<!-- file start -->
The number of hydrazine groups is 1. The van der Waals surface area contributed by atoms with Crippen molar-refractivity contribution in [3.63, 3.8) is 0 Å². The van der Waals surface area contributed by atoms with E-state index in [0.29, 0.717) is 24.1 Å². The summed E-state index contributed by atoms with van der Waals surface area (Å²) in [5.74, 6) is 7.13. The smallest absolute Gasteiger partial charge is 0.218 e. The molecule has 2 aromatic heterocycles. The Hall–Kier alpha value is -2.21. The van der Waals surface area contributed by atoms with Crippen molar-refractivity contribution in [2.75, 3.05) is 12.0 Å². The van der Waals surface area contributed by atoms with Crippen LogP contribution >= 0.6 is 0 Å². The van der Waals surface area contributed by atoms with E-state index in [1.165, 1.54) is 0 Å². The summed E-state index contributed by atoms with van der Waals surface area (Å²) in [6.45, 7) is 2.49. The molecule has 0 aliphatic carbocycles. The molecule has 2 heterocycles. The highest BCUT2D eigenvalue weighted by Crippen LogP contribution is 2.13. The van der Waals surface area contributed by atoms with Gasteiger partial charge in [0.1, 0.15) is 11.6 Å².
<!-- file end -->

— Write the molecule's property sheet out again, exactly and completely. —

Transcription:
The number of hydrazine groups is 1. The van der Waals surface area contributed by atoms with Crippen molar-refractivity contribution in [3.63, 3.8) is 0 Å². The van der Waals surface area contributed by atoms with E-state index in [0.29, 0.717) is 24.1 Å². The summed E-state index contributed by atoms with van der Waals surface area (Å²) in [5.74, 6) is 7.13. The smallest absolute Gasteiger partial charge is 0.218 e. The molecule has 2 aromatic heterocycles. The Hall–Kier alpha value is -2.21. The van der Waals surface area contributed by atoms with Crippen molar-refractivity contribution in [2.75, 3.05) is 12.0 Å². The van der Waals surface area contributed by atoms with Crippen LogP contribution >= 0.6 is 0 Å². The van der Waals surface area contributed by atoms with E-state index in [1.165, 1.54) is 0 Å². The summed E-state index contributed by atoms with van der Waals surface area (Å²) in [6.45, 7) is 2.49. The molecule has 0 aliphatic carbocycles. The molecule has 2 heterocycles. The highest BCUT2D eigenvalue weighted by Crippen LogP contribution is 2.13. The van der Waals surface area contributed by atoms with Gasteiger partial charge in [0.1, 0.15) is 11.6 Å².